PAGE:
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  • Best Places to Live with Lupus

    I was wondering if anyone knows of climates that are better for people with Lupus. I have found that each winter here in NY my lupus seems to be getting worse and worse. My husband and I are thinking of moving someplace where there is a more temperant climate and I was wondering if there were any studies or even anectodal evidence that climate can help ease some lupus pains.

  • #2
    I honestly do not know the answer to this question but I wanted to say that winters are killing me too.
    Some people say that summer is harder on them.........certainly is not harder on me.
    I think we are all different so it may be hard to tell.
    If your body is feeling ill effects from the cold I would guess heading somewhere warmer would be a good choice.
    Sorry you felt so bad this Winter.

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    • #3
      Wow that is a great questions! My husband and I want to retire in ten years and I have just started to look into that. Living in NE Ohio snow belt is just a little too much for me! But the summers are nice.

      Looking forward to the answers!

      Jill

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      • #4
        Hi,

        Yeah I agree this is a great question and I will be interested in reading all the replies!!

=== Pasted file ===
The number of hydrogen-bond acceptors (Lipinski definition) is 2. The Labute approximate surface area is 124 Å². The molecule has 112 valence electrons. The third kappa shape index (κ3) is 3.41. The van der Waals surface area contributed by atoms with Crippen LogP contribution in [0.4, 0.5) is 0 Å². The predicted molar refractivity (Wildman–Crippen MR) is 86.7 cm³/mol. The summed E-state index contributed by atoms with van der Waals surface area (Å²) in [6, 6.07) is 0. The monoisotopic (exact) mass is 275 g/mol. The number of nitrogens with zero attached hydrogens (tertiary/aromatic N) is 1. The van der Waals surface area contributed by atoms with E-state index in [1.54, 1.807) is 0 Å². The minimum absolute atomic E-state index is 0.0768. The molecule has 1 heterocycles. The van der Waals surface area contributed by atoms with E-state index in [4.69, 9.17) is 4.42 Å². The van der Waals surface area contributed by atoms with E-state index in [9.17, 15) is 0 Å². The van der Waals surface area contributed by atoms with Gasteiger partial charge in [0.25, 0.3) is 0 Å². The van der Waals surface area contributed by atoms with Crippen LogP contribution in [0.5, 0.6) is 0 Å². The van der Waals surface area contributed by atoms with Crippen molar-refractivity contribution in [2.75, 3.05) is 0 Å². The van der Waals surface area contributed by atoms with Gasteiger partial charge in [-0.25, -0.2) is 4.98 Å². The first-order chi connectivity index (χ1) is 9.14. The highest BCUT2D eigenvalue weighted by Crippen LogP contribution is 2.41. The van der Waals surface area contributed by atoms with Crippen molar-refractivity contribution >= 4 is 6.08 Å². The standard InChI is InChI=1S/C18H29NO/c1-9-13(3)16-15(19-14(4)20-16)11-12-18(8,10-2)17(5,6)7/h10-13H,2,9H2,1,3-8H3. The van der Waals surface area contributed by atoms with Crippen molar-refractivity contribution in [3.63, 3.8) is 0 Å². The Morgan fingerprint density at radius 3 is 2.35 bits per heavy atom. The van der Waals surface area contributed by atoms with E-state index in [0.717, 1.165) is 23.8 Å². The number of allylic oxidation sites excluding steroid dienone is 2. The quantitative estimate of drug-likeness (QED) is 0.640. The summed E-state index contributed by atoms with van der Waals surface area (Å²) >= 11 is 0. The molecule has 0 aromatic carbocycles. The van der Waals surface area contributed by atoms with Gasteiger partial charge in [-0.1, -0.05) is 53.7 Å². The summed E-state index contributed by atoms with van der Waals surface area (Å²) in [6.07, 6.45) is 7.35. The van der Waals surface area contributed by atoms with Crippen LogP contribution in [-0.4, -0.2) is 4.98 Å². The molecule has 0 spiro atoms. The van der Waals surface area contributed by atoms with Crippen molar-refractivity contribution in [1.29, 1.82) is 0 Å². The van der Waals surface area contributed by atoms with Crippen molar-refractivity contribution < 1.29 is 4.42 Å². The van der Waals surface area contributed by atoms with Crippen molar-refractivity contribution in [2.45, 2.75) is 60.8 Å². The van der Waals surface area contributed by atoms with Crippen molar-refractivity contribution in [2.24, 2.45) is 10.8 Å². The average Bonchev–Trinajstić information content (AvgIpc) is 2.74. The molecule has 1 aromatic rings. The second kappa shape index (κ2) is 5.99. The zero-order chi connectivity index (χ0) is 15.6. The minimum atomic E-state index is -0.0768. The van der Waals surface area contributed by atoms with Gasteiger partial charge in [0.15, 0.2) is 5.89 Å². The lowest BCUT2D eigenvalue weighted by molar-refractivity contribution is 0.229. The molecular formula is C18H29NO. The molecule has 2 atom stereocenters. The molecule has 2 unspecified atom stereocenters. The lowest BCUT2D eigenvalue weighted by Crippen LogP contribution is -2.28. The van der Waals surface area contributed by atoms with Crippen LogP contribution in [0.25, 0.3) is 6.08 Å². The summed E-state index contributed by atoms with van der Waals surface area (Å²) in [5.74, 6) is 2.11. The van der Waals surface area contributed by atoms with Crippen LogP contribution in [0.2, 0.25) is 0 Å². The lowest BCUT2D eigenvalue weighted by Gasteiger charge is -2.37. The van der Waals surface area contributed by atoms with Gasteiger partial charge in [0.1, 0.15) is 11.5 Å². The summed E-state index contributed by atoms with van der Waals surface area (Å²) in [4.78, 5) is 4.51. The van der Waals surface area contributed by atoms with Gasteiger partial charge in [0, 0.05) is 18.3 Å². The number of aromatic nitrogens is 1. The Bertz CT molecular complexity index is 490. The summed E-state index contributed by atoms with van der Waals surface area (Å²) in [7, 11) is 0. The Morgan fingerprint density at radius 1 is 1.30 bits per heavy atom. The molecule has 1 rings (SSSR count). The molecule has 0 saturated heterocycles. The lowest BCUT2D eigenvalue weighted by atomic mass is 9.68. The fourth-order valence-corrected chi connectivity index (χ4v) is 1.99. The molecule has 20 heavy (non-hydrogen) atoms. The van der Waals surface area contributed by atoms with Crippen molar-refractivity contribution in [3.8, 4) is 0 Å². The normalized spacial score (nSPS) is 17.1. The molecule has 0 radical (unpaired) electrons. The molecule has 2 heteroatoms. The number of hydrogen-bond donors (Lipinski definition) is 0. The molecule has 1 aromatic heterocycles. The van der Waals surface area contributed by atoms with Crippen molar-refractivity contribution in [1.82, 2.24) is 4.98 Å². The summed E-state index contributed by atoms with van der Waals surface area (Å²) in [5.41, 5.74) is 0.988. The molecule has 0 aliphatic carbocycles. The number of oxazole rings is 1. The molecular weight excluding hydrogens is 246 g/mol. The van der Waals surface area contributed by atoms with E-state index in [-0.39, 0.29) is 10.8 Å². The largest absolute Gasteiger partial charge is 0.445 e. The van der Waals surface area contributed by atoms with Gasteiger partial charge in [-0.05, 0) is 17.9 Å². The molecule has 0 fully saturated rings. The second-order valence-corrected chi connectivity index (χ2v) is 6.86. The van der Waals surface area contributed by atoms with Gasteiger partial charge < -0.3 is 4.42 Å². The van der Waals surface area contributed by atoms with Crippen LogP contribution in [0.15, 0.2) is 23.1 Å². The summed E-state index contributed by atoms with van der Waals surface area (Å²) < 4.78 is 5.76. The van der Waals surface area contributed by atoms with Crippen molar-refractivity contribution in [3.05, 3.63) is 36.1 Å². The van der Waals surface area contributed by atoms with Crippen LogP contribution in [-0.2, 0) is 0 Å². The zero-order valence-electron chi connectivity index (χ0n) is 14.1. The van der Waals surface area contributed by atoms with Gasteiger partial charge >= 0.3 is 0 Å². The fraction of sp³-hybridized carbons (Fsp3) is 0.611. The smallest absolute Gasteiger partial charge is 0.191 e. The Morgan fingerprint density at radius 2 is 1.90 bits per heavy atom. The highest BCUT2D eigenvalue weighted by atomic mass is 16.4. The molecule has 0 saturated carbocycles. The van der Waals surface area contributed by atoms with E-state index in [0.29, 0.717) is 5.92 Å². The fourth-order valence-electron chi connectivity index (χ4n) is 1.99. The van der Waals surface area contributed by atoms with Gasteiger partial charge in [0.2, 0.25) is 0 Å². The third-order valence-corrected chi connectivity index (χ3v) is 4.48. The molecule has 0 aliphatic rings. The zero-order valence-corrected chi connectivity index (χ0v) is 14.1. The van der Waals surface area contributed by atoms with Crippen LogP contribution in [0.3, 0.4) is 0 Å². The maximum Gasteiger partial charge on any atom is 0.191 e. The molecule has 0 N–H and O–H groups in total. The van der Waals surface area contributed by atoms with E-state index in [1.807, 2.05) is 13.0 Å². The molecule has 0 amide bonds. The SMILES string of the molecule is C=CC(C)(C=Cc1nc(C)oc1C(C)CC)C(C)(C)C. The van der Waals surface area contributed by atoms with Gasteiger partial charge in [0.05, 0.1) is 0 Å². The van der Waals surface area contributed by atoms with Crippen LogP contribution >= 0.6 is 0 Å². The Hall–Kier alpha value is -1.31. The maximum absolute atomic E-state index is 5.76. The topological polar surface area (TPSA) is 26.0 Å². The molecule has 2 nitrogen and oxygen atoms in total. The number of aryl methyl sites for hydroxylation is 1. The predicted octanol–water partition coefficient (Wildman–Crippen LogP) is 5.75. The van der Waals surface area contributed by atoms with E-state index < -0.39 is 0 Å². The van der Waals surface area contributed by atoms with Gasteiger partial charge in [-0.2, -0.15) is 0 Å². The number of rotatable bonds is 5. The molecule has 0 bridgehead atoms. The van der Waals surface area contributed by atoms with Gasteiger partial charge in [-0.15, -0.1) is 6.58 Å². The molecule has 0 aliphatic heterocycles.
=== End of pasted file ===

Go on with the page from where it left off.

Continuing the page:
We lived in Adelaide, South Australia when I was diagnosed. I found the hot climate absolutely unbearable. I am extremely photo sensitive and the heat and just the brightness of the sun over there was horrible. I suffered constant migraines and the heat made me very ill and I was basically bed ridden for the hottest month of February. We decided to return to the UK where I find the climate better although I must admit the cold months increase my stiffness but I still feel better here than I was over there.

        Claire x

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        • #5
          Great question CJ! I haven't read any research on this, but I will keep my eyes peeled!

          I am with you in that cold is a killer for me. Also, my sun sensitivity is not too bad, so I think warmer climates would work better for me. Is there a warmer, but rainier climate? How is Seattle, I wonder? Don't think I hear that it snows there, but I bet if it is cold and rainy, that wouldn't be great either.